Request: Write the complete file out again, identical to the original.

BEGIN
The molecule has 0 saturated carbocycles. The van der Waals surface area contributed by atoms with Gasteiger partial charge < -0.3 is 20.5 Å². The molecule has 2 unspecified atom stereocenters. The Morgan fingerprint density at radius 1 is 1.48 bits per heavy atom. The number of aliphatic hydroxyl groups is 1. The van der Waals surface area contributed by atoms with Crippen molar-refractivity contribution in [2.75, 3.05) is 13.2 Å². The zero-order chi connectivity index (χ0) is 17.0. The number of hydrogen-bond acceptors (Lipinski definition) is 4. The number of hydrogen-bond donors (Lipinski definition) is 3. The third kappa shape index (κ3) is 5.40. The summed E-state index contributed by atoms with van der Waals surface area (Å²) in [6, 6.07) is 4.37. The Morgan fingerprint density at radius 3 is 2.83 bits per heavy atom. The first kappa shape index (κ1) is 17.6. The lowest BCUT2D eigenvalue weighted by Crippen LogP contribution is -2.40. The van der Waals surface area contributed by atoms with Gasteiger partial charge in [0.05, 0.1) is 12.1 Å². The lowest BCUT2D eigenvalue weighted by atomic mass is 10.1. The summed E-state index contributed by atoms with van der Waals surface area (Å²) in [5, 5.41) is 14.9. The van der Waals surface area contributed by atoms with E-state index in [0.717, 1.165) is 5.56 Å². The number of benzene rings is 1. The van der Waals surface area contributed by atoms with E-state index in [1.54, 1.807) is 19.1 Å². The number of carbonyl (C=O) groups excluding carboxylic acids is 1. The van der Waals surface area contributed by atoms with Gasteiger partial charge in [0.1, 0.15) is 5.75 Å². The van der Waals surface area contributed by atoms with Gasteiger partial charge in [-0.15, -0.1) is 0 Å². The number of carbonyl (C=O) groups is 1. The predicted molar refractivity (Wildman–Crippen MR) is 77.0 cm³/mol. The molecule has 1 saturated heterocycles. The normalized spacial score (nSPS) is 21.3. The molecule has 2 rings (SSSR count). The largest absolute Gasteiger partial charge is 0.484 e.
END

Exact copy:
The molecule has 0 saturated carbocycles. The van der Waals surface area contributed by atoms with Gasteiger partial charge < -0.3 is 20.5 Å². The molecule has 2 unspecified atom stereocenters. The Morgan fingerprint density at radius 1 is 1.48 bits per heavy atom. The number of aliphatic hydroxyl groups is 1. The van der Waals surface area contributed by atoms with Crippen molar-refractivity contribution in [2.75, 3.05) is 13.2 Å². The zero-order chi connectivity index (χ0) is 17.0. The number of hydrogen-bond acceptors (Lipinski definition) is 4. The number of hydrogen-bond donors (Lipinski definition) is 3. The third kappa shape index (κ3) is 5.40. The summed E-state index contributed by atoms with van der Waals surface area (Å²) in [6, 6.07) is 4.37. The Morgan fingerprint density at radius 3 is 2.83 bits per heavy atom. The first kappa shape index (κ1) is 17.6. The lowest BCUT2D eigenvalue weighted by Crippen LogP contribution is -2.40. The van der Waals surface area contributed by atoms with Gasteiger partial charge in [0.05, 0.1) is 12.1 Å². The lowest BCUT2D eigenvalue weighted by atomic mass is 10.1. The summed E-state index contributed by atoms with van der Waals surface area (Å²) in [5, 5.41) is 14.9. The van der Waals surface area contributed by atoms with E-state index in [0.717, 1.165) is 5.56 Å². The number of benzene rings is 1. The van der Waals surface area contributed by atoms with E-state index in [1.54, 1.807) is 19.1 Å². The number of carbonyl (C=O) groups excluding carboxylic acids is 1. The van der Waals surface area contributed by atoms with Gasteiger partial charge in [0.1, 0.15) is 5.75 Å². The van der Waals surface area contributed by atoms with Gasteiger partial charge in [-0.15, -0.1) is 0 Å². The number of carbonyl (C=O) groups is 1. The predicted molar refractivity (Wildman–Crippen MR) is 77.0 cm³/mol. The molecule has 1 saturated heterocycles. The normalized spacial score (nSPS) is 21.3. The molecule has 2 rings (SSSR count). The largest absolute Gasteiger partial charge is 0.484 e.